• Toboggans: Experience the thrill of riding wicker toboggans known as “carreiros do montes” downhill from the Botanical Gardens. This exciting ride, originating in the 19th century as a form of public transport, is pushed by two drivers. Enjoy the exhilarating journey for approximately $35 USD for two passengers.
  • Watersports: Dive into the waters of Madeira and explore a variety of watersports, from sea kayaking and sailing to paddleboarding. Whether you prefer a leisurely paddleboard rental or an immersive guided tour, Madeira offers options for all water sports enthusiasts. Rent single kayaks for around $12 USD per hour or doubles for $18 USD. Guided tours, such as kayaking and snorkeling adventures lasting 3-6 hours, are available for approximately $40 USD.
  • Enchanted Terraces Madeira: Discover the picturesque Enchanted Terraces along the northwest coast, a series of accessible water coves nestled amid volcanic formations. These volcanic pools provide a stunning backdrop for swimming in the azure waters.
  • Hiking: Explore the island’s rugged and mountainous terrain, characterized by natural waterfalls and lush UNESCO-protected forests, through hiking. Madeira offers a plethora of hiking trails suitable for various skill levels. Always be prepared for changing weather conditions or consider guided hikes for inexperienced hikers. Guidebooks detailing different hikes are readily available both before your visit and on the island.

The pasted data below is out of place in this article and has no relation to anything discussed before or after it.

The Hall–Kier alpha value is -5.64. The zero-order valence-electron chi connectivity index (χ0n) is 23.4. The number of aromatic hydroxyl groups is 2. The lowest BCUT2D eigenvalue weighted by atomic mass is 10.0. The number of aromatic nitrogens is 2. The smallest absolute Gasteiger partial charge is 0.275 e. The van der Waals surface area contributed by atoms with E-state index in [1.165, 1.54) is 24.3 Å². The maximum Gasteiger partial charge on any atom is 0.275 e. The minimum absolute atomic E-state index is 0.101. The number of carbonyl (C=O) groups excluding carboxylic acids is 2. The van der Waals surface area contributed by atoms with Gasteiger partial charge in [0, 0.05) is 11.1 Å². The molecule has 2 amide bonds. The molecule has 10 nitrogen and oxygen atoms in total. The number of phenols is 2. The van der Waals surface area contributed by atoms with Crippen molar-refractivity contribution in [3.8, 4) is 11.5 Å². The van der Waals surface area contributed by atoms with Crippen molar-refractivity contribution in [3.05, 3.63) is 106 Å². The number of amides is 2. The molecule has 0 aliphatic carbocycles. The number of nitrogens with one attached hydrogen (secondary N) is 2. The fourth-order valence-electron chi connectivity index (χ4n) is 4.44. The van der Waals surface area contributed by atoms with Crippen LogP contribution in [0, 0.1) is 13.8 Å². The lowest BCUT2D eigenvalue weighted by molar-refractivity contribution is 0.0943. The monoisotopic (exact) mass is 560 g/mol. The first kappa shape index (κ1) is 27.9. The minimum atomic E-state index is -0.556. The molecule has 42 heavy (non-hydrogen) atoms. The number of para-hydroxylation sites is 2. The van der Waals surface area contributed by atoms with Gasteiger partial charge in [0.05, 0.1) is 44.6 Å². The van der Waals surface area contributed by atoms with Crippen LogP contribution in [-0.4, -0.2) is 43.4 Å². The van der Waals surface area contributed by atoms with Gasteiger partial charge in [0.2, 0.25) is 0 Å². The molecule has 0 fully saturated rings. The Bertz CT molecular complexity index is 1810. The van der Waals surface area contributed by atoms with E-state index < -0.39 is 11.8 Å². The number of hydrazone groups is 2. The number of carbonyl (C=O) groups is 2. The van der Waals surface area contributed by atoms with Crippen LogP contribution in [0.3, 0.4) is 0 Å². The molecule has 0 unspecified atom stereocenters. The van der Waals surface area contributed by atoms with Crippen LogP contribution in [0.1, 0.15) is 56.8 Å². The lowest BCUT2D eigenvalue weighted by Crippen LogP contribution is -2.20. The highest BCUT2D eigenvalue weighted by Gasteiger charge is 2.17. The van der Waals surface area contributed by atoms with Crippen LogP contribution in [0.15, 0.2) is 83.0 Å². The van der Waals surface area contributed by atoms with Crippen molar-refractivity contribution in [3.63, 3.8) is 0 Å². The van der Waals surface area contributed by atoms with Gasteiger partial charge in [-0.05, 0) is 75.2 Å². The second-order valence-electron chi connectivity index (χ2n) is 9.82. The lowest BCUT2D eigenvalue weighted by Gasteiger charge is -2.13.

• Hike the Levadas: Traverse the island along the intricate levadas, a network of water channels originally designed for agricultural water transport. Madeira boasts around 1,350 miles of levadas, making them a popular choice for both short and long hikes.
  • Wine Festival: Experience the renowned Madeira wine at the annual Madeira Wine Festival, taking place from late August to early September. This celebration coincides with the grape harvest season, featuring lively carnivals and embracing European Folklore Week, creating a unique and festive atmosphere.
  • Dolphin and Whale Watching: Set sail on a memorable 2-3 hour boat trip for dolphin and whale watching, a popular attraction in Madeira. Enjoy the opportunity to witness the island’s rich marine life up close for approximately $30 USD, offering an unforgettable ocean adventure.

Regional Food

  • Peixe Espada com Banana: Delight (or surprise!) your taste buds with one of Madeira’s most renowned regional dishes, Peixe Espada com Banana. This unique creation features black scabbardfish (peixe espada), either breaded or battered and fried alongside a banana, sometimes accompanied by a passionfruit and custard sauce. The intriguing flavour combination is a must-try and offers a culinary experience distinct to Madeira.
  • Espetada: Embrace the tradition of skewer-cooked cuisine in Madeira with “Espetada.” Typically, wooden skewers made from bay laurel trees infuse a unique flavor into the meat. Savor this flavorful method of cooking, where various meats are skewered and grilled to perfection.
  • Picado/Picadinho: Dive into the simplicity and deliciousness of “Picado.” This dish consists of small cubes of beef or veal seasoned with salt, pepper, crushed garlic, and cooked with “morangueiro” wine, water, olive oil, butter, bay leaves, and tomato puree. Often served with crispy french fries, Picado is ideal for sharing among friends.